A technology-enabled future also means that companies and talent managers will be using analytics much more actively to assess people and capabilities more objectively. While a few progressive companies are doing it currently, it will become mainstream in the future. Employee assessments will be against performance, behaviours, skills and other capabilities and their correlation against each other. These analytical outcomes will likely be much more objective and credible. It will, therefore, replace present systems to assess and measure people based mostly on intuition and judgement. The technology already exists. IBMs computer has already been fed in with millions of documents and facts. At first we were tickled that they could defeat humans in Jeopardy. Now we know that they are able to diagnose patient conditions better than most doctors can. The tech enabled future will finally take away the drudgery in most roles leaving only the most interesting parts of the role to be done by humans.

Technology is driving a massive shift in the way we work. Whether it is wearable technology or a simple app in your mobile, it is giving people information that enables them to make choices. What these changes are doing in almost invisible ways is to shift our approach to decision making. Every app provides us the base level of information that a specialist can use to make decisions. A fitness app can track the calories you are consuming and burning. It tracks and compares how long we have worked out and how our workout compares to the exercise regime we have followed in the past week or month or year. The data is instantaneously analysed. So when we share that data with a physician or even our dietician, we can receive advice that the specialist can dispense based on the data patterns the mobile app can put together. Imagine if we could have an app that could collect such data points that could make the work of a coach more effective. Imagine an app that stores all the 360 degree feedback, the psychometric test results, our performance data and feedback over the years, the courses we have taken and then identify some key areas for us to focus on for self-development. That would be such a game changer. Ad Age recently reported that Procter & Gamble plans to buy 70-75 per cent of its US digital media using programmatic ad tech by the end of this year. Remember that we are talking about the largest advertiser in the US and their ad budget in question is nearly $2 billion. We are moving towards a future where any job that involves analysing vast amounts of data and crunching several variables will be better done by a machine. The thumb rule is that anything that can be programmed using an “if-then” logic will be done by machines. That will leave humans to do jobs that involve understanding people, creative thinking, etc. Apply this to the role of a coach. Imagine an app that analyses all this information to guide a first time manager with tips and feedback on managing his or her team. It could be easily programmed to pick up information from the web to tell us about the upcoming courses that are being offered in the city. Maybe even help us join a free MOOC (Massive Open Online. Course) to sharpen one’s knowledge of strategic thinking or innovation. It could connect us to the right people within and outside the organization to create a network of mentors and coaches we could work with. An app could certainly do a lot of the base level work that now we need to go to a specialist for. A technology-enabled future also means that companies and talent managers will be using analytics much more actively to assess people and capabilities more objectively. While a few progressive companies are doing it currently, it will become mainstream in the future. Employee assessments will be against performance, behaviours, skills and other capabilities and their correlation against each other. These analytical outcomes will likely be much more objective and credible. It will, therefore, replace present systems to assess and measure people based mostly on intuition and judgement. The technology already exists. IBMs computer has already been fed in with millions of documents and facts. At first we were tickled that they could defeat humans in Jeopardy. Now we know that they are able to diagnose patient conditions better than most doctors can. The tech enabled future will finally take away the drudgery in most roles leaving only the most interesting parts of the role to be done by humans.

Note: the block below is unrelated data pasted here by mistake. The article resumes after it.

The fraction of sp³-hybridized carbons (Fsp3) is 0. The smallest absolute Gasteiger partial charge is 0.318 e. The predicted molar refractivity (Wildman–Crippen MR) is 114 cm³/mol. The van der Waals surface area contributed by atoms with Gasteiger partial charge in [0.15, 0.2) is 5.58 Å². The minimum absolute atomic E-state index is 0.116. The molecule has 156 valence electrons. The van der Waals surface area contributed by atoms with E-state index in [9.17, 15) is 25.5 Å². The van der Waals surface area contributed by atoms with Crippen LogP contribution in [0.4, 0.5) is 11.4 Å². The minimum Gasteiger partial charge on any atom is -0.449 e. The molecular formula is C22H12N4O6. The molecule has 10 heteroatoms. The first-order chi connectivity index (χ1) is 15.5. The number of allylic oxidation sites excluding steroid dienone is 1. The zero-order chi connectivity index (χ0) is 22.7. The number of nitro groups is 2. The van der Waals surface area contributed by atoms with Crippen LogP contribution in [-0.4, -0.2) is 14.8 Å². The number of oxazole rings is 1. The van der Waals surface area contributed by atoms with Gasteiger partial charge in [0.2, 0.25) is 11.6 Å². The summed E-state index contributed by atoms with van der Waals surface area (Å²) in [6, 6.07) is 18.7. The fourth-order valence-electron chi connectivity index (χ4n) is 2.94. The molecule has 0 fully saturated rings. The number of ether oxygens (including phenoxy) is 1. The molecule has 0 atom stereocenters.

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Topics: Technology, #ChangeManagement